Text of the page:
This means the city should be spending less money on you and me, in case that’s not clear. We can have all the care we want, as long as we pay for it ourselves. That’s why co-pays have exploded in recent years, and that’s a trend we can expect to continue.
So they demanded recurring savings, and UFT President Michael Mulgrew was all ears. We know that Mulgrew was the source of all these innovations. Could the CBC reward him with a lucrative no-show gig after he ditches all this union stuff? He’s certainly earned it. And where does the idea of dumping retirees into “Advantage” plans come from?
A significant source of potential savings may be possible through changing the status or eligibility of retirees, for example, by moving some or all from City plans to those available on the New York State Health Exchange with federal subsidies
You’d think Mulgrew was working for them instead of us. You’d be right too. Mulgrew got right onto screwing retirees with an inferior health plan, and he didn’t waste a moment finding them the “recurring” savings they needed. After all, God forbid rich people should pay their fair share in taxes. Rich people are delicate. If you touch them, they might break.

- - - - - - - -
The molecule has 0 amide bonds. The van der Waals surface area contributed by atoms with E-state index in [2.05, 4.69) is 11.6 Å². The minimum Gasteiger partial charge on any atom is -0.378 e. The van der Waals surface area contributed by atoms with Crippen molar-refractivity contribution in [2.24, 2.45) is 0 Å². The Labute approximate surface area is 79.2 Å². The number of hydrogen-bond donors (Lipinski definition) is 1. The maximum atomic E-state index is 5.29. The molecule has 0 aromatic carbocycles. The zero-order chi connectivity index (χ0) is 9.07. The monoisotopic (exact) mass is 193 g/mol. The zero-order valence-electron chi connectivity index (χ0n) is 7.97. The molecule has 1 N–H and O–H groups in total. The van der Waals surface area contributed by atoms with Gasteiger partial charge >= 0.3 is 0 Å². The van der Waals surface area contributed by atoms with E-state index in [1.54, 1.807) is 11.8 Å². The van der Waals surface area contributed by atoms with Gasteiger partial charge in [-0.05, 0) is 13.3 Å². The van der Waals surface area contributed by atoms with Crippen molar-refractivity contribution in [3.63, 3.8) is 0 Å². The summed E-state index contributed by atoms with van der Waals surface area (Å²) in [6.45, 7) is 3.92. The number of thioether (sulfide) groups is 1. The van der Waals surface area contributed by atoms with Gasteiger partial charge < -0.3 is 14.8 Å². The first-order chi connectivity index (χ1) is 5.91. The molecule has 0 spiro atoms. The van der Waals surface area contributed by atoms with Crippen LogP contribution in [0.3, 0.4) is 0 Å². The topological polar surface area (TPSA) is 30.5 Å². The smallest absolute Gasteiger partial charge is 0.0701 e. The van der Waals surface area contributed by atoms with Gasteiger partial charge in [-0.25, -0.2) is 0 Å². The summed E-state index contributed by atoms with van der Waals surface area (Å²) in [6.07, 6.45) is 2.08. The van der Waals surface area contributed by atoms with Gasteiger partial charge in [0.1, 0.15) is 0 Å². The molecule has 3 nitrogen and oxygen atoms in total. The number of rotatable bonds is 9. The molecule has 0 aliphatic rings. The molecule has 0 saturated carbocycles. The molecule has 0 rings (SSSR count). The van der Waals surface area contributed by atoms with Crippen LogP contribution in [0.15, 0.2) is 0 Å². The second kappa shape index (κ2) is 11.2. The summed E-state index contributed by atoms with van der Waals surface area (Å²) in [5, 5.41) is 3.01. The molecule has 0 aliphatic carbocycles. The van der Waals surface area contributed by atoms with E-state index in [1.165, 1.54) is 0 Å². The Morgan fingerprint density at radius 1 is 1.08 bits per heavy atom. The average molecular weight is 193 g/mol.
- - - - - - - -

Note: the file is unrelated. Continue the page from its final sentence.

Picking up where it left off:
By 2018, in exchange for a three year contract at or near cost of living, Mulgrew and his fellow MLC pals were promising the city 600 million dollars a year, in perpetuity. Do you think unions should be required to fund their own raises? I don’t. I think it’s the obligation of the city to compensate workers to keep up with cost of living.
CBC, of course, wants us to pay premiums. Mulgrew has avoided them so far by raising co-pays so much that it’s prohibitive for many city workers to visit urgent care facilities or emergency rooms. So under Mulgrewcare, so far, only those folks who actually get sick have to pay higher rates. Whether or not it comes with a premium, I fully expect this trend to continue with whatever plan he inflicts upon in-service members later this year.
As for CBC, my sympathy is limited. Budget issues? Potential expenses for city residents who can actually afford to pay them? Sorry, but I don’t much care. We are the people who keep the city running, and it’s the city’s obligation to compensate us. (Wouldn’t it be great to have union leaders who felt that way?) Sell Manhattan Island if you have to.
Alternatively, you could tax the rich people who want to cut our health care. Sure, they might have to buy lower-priced gala tickets. Sure, some might have to fly first class, instead of chartering a private aircraft. Some might have to cut down to three yachts, instead of five. Maybe Mike Bloomberg could get by with one fewer ballroom in his Bermuda mansion.
I don’t know about you, but those are sacrifices I’d be willing to make to preserve health care for city workers. Those who can most afford taxes ought to pay more. City workers should be able to get all the health care they need, without worrying about the cost, just like penthouse dwellers who pose as financial watchdogs.
Thanks to Daniel Alicea.